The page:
I've worked in the private sector my entire professional life with Cisco gear for networking and Microsoft for server things. I recently took a job in my local county's government.
I've dabbled at home on my T1 - hosting email and web for friends and family, churches, and a small business here & there. I've always considered myself "a Cisco major with a Microsoft minor" - Cisco for the network, Windows Server NT/2000/2003 for the servers.
Here at the county we've got all Cisco network electronics, but now that I'm in the public sector and no longer have the "billable hours!" driving force, I've had the time and encouragement to learn FreeBSD, and as a result I have learned and implemented a few open source solutions here - RT
to name two. I am really digging FreeBSD, it's awesome.
A couple weeks ago I had to power cycle my PIX 506e at home, and I noticed it seemed to be running very hot. It's pretty normal for a 506e to run pretty warm - but I thought this was too hot. I began to think about alternatives to my PIX - I could not be without a firewall if that thing burned up. I made sure I had a fresh copy of its running config, and started looking around... I found pfSense.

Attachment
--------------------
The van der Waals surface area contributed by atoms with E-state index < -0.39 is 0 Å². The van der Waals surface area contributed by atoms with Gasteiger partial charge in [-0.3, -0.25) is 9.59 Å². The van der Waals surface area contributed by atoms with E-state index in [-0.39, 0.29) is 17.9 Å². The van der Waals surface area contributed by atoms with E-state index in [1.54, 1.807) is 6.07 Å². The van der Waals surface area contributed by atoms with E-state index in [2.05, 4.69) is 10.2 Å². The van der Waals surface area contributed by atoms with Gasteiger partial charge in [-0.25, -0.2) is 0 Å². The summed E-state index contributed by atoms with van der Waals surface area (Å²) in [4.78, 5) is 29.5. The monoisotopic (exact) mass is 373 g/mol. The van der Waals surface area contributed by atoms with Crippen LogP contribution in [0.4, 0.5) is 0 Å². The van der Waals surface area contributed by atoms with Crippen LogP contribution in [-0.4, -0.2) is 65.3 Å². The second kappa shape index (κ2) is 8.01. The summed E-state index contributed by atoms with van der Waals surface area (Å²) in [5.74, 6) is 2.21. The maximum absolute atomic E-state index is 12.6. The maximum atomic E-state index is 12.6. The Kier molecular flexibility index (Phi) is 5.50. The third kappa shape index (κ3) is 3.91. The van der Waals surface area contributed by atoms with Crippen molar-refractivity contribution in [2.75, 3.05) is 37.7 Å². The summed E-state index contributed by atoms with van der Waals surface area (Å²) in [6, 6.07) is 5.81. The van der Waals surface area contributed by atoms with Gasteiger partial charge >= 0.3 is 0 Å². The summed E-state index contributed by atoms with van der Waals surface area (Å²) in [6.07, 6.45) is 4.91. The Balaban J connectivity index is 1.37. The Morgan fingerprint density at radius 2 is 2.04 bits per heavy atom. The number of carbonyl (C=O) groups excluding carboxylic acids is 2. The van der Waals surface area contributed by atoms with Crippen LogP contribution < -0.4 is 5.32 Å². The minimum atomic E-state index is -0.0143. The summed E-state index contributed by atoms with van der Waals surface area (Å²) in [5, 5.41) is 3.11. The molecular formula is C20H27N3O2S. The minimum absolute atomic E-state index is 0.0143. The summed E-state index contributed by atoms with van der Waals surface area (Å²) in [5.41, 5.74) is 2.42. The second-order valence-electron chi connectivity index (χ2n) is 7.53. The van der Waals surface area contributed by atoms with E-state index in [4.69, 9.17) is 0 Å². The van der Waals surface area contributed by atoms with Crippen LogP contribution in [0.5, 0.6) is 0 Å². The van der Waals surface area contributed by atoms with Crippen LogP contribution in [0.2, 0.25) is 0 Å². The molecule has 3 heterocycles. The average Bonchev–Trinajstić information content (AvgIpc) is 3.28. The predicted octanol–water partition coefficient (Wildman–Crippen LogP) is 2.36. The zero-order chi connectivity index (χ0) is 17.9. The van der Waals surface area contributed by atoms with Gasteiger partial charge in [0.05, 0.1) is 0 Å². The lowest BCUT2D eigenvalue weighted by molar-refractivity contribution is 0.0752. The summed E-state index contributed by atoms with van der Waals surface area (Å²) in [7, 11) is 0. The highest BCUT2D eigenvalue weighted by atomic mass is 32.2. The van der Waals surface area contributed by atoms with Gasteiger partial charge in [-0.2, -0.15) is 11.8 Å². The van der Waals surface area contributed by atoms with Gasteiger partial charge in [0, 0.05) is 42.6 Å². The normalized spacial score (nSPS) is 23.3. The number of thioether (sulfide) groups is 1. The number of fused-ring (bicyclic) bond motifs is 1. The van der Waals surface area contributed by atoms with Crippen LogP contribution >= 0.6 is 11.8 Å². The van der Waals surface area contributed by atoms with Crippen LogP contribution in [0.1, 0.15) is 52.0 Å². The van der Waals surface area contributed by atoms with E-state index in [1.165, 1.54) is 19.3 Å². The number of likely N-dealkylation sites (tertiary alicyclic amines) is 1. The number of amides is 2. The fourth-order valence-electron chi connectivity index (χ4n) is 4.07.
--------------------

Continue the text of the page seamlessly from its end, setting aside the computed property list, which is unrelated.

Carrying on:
I promptly obtained an old Dell Optiplex GX150 small form factor desktop chassis: 1GHz P3, 512MB PC133 RAM, 10GB hard drive, one integrated 10/100 NIC and one low-profile D-Link 10/100 PCI NIC.
I downloaded the LiveCD, booted it up and ended up with a hard drive install of pfSense. I spent about 2 hours exploring & replicating my PIX 506e's config into pfSense. I have a /29 of public IPs, with a couple of them NAT'd into services running on my private ten-dot network. Doing the Virtual IPs then doing the Static 1:1 NATs threw me for a loop at first, but everything else went very smooth and trouble-free. In a PIX, you simply write the NAT statement, and those public IPs you are NAT'ing into private IPs kind of just "float" without being formally assigned to any particular interface anywhere. Proxy ARP, etc. just happens automatically when you write your static NAT statement. The Virtual IPs was an extra step, but certainly no big deal - just something new to learn.
I turned on HTTPS and added a firewall rule so I could get at it from the public subnet at work, and the next day had OpenVPN working perfectly, thanks in large part to this thread
by Frewald - thanks Frewald!
I am EXTREMELY pleased with pfSense!
For me it a complete and never-look-back replacement for my Cisco PIX 506e at home. All the built-in functionality rocks, OpenVPN gives me the exact same connectivity I had running the Cisco VPN Client v5 with my PIX, and my throughput & overall performance feels significantly better.
I see a lot of potential with this - county government has many different tendrils of connectivity into other state and local agencies - pfSense will be a nice economical alternative to a Cisco PIX or ASA when I need to properly firewall & secure things around here.
Thanks for a great product!